Going bald can be a hair-raising experience!
By Jerome Veldsman
Attorney-General v Smith, a decision of the New Zealand Court of Appeal on 1 March 2018, dealt with the question whether a prisoner was entitled to wear a wig (hairpiece).
Smith amassed more than 20 convictions for offences including fraud, possession of a firearm, common assault, attempted arson, cultivating cannabis, making a false statement to police, and theft, before he was sentenced, in 1996, to life imprisonment (with a minimum non-parole period of 13 years) for murder, paedophile offending, aggravated burglary, and kidnapping.
Whilst in prison, he began to lose his hair, despite medical treatment for hair loss. He applied, with success, to the prison authority for permission to possess and wear a wig.
On 6 November 2014 he was temporarily released for three days in the custody of his sister, in anticipation of eventual reintegration into society. Smith used his opportunity, and fled to Rio de Janeiro (with his wig as part of his disguise). However, he was soon arrested and deported, and back in prison in New Zeeland on 29 November 2014.
The prison authority revoked his permission to wear a wig. The entirely bald Smith sued, mainly on the ground that his practice of wearing a wig was an act in exercise of his right to freedom of expression under the New Zealand Bill of Rights Act. That freedom of expression clause is substantially similar to that in the South Africa Constitution, and reads:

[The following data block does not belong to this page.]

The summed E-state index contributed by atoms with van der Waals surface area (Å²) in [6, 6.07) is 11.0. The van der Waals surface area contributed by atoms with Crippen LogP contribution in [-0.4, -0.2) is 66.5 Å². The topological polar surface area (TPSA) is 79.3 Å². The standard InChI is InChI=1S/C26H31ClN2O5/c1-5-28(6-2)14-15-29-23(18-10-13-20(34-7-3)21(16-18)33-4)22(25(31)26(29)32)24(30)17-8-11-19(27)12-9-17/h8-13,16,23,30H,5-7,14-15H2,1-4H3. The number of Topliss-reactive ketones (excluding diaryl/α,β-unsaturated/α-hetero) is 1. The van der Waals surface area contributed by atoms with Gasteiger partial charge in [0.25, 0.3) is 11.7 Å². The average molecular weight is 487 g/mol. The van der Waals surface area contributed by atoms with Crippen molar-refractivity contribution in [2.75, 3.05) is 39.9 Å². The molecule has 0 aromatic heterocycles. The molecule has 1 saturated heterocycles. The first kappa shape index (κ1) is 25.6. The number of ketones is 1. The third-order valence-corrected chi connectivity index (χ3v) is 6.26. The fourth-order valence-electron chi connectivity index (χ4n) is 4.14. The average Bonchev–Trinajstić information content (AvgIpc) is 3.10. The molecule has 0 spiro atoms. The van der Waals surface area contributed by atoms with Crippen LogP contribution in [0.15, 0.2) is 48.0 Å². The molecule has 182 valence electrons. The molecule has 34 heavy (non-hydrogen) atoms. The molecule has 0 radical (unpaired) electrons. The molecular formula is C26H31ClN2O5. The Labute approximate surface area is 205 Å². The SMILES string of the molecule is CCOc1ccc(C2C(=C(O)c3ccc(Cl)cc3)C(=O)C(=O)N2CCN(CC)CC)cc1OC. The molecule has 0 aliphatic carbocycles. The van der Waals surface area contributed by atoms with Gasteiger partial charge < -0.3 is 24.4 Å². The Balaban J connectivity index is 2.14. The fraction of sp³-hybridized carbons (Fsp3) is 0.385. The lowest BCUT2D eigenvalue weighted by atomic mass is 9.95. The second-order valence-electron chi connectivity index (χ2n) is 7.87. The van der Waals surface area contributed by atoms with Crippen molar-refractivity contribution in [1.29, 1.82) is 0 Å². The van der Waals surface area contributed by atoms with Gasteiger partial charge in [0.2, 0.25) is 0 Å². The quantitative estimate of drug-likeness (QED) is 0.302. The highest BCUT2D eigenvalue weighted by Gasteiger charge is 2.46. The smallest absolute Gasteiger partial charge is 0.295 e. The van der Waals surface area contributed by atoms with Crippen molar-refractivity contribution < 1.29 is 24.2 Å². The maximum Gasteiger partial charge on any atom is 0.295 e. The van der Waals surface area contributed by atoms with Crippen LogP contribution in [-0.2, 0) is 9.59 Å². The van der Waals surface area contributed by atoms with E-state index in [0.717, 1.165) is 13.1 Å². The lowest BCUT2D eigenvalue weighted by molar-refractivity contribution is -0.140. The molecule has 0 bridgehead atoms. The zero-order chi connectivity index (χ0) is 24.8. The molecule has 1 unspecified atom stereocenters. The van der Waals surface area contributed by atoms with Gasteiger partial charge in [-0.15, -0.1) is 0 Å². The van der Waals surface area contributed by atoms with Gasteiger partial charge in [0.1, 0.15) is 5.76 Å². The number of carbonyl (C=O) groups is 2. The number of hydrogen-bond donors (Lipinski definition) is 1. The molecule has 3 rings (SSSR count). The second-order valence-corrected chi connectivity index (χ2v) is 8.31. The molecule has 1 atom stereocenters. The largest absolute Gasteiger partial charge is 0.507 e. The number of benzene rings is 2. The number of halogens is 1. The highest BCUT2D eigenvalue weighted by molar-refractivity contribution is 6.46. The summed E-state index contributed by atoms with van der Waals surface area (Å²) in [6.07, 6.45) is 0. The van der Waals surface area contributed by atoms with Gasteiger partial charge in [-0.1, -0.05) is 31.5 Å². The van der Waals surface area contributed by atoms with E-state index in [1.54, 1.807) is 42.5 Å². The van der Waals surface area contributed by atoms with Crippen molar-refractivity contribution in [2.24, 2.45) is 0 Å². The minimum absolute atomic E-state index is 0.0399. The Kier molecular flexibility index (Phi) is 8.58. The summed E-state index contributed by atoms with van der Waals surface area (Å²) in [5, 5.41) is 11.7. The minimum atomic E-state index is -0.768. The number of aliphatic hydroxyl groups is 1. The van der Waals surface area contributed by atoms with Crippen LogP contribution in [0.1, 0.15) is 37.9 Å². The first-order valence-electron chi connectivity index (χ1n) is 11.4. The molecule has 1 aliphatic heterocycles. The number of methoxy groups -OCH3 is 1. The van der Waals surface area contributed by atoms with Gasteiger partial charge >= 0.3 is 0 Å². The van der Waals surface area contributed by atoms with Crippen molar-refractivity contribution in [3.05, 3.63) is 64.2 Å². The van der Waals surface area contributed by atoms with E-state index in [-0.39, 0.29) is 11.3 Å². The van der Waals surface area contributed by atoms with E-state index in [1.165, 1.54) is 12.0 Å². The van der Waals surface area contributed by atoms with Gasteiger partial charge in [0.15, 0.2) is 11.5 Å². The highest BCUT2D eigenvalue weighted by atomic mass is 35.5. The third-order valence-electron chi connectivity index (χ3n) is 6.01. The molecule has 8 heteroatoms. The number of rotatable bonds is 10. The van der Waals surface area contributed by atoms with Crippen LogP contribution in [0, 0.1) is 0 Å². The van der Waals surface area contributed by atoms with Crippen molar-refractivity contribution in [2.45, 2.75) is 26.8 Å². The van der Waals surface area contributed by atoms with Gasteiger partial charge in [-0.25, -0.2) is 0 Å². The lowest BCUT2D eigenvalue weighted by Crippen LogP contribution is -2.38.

Everyone has the right to freedom of expression, including the freedom to seek, receive, and impart information and opinions of any kind in any form.
Smith succeeded in the Court of first instance, but not in the Court of Appeal. The latter Court confirmed freedom of expression includes symbolic (non-verbal) conduct as well as speech. However, not all conduct amounts to expression; it depends on the content and purpose of the conduct:
“It might be difficult to characterise certain day-to-day tasks, like parking a car, as having expressive content. To bring such activity within the protected sphere, the plaintiff would have to show that it was performed to convey a meaning. For example, an unmarried person might, as part of a public protest, park in a zone reserved for spouses of government employees in order to express dissatisfaction or outrage at the chosen method of allocating a limited resource.”
“… we do not consider Mr Smith’s desire to possess and wear a wig [as] conduct conveying or attempting to convey meaning. It is not enough that people may view him differently hirsute as opposed to bald. All activity in the presence of others may provoke a reaction. … A man grows his hair and a moustache over the summer holidays. His workmates notice this on their return to work. No meaningful idea or information is conveyed by these acts alone; no protected expression is involved.“
In a similar case in South Africa, a bald person is likely to succeed, under the freedom of expression clause and/or under the human dignity clause. The bald statement that a man growing his hair does not convey any meaningful idea or information is unconvincing to a South African who remembers the late 1960s.
On 7 May 2018, the Supreme Court of New Zealand (the apex Court) dismissed Smith’s application for leave to appeal.